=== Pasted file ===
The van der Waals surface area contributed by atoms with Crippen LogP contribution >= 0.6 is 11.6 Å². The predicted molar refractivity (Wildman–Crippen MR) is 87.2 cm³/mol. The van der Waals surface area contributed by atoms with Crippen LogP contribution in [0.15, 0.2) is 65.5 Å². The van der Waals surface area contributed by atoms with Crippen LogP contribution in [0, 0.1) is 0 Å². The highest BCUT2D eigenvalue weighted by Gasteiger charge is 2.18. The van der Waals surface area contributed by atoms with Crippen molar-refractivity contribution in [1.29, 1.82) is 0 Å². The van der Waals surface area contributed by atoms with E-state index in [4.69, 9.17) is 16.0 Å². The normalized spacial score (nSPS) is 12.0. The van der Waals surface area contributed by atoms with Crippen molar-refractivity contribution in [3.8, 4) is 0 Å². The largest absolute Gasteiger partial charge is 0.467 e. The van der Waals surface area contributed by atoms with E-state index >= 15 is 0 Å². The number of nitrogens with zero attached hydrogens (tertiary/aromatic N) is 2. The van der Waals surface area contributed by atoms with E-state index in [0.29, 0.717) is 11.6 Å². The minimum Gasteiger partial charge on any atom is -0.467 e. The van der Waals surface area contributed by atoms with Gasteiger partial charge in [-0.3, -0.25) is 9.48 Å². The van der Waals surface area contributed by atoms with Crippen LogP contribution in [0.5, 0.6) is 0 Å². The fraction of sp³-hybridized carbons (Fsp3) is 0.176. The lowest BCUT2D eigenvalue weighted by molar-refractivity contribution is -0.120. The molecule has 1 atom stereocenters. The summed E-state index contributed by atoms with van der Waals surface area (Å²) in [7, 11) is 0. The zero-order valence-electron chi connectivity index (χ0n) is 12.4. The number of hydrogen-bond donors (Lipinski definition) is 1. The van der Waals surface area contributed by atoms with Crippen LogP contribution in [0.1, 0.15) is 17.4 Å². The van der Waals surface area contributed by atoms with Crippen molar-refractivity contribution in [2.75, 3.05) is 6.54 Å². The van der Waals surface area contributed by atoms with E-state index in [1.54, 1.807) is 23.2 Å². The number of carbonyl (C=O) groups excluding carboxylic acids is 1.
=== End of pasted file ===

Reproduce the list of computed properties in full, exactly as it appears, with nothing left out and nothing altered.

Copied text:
The van der Waals surface area contributed by atoms with Crippen LogP contribution >= 0.6 is 11.6 Å². The predicted molar refractivity (Wildman–Crippen MR) is 87.2 cm³/mol. The van der Waals surface area contributed by atoms with Crippen LogP contribution in [0.15, 0.2) is 65.5 Å². The van der Waals surface area contributed by atoms with Crippen LogP contribution in [0, 0.1) is 0 Å². The highest BCUT2D eigenvalue weighted by Gasteiger charge is 2.18. The van der Waals surface area contributed by atoms with Crippen molar-refractivity contribution in [1.29, 1.82) is 0 Å². The van der Waals surface area contributed by atoms with E-state index in [4.69, 9.17) is 16.0 Å². The normalized spacial score (nSPS) is 12.0. The van der Waals surface area contributed by atoms with Crippen molar-refractivity contribution in [3.8, 4) is 0 Å². The largest absolute Gasteiger partial charge is 0.467 e. The van der Waals surface area contributed by atoms with E-state index >= 15 is 0 Å². The number of nitrogens with zero attached hydrogens (tertiary/aromatic N) is 2. The van der Waals surface area contributed by atoms with E-state index in [0.29, 0.717) is 11.6 Å². The minimum Gasteiger partial charge on any atom is -0.467 e. The van der Waals surface area contributed by atoms with Gasteiger partial charge in [-0.3, -0.25) is 9.48 Å². The van der Waals surface area contributed by atoms with Crippen LogP contribution in [0.5, 0.6) is 0 Å². The fraction of sp³-hybridized carbons (Fsp3) is 0.176. The lowest BCUT2D eigenvalue weighted by molar-refractivity contribution is -0.120. The molecule has 1 atom stereocenters. The summed E-state index contributed by atoms with van der Waals surface area (Å²) in [7, 11) is 0. The zero-order valence-electron chi connectivity index (χ0n) is 12.4. The number of hydrogen-bond donors (Lipinski definition) is 1. The van der Waals surface area contributed by atoms with Crippen LogP contribution in [0.1, 0.15) is 17.4 Å². The van der Waals surface area contributed by atoms with Crippen molar-refractivity contribution in [2.75, 3.05) is 6.54 Å². The van der Waals surface area contributed by atoms with E-state index in [1.54, 1.807) is 23.2 Å². The number of carbonyl (C=O) groups excluding carboxylic acids is 1.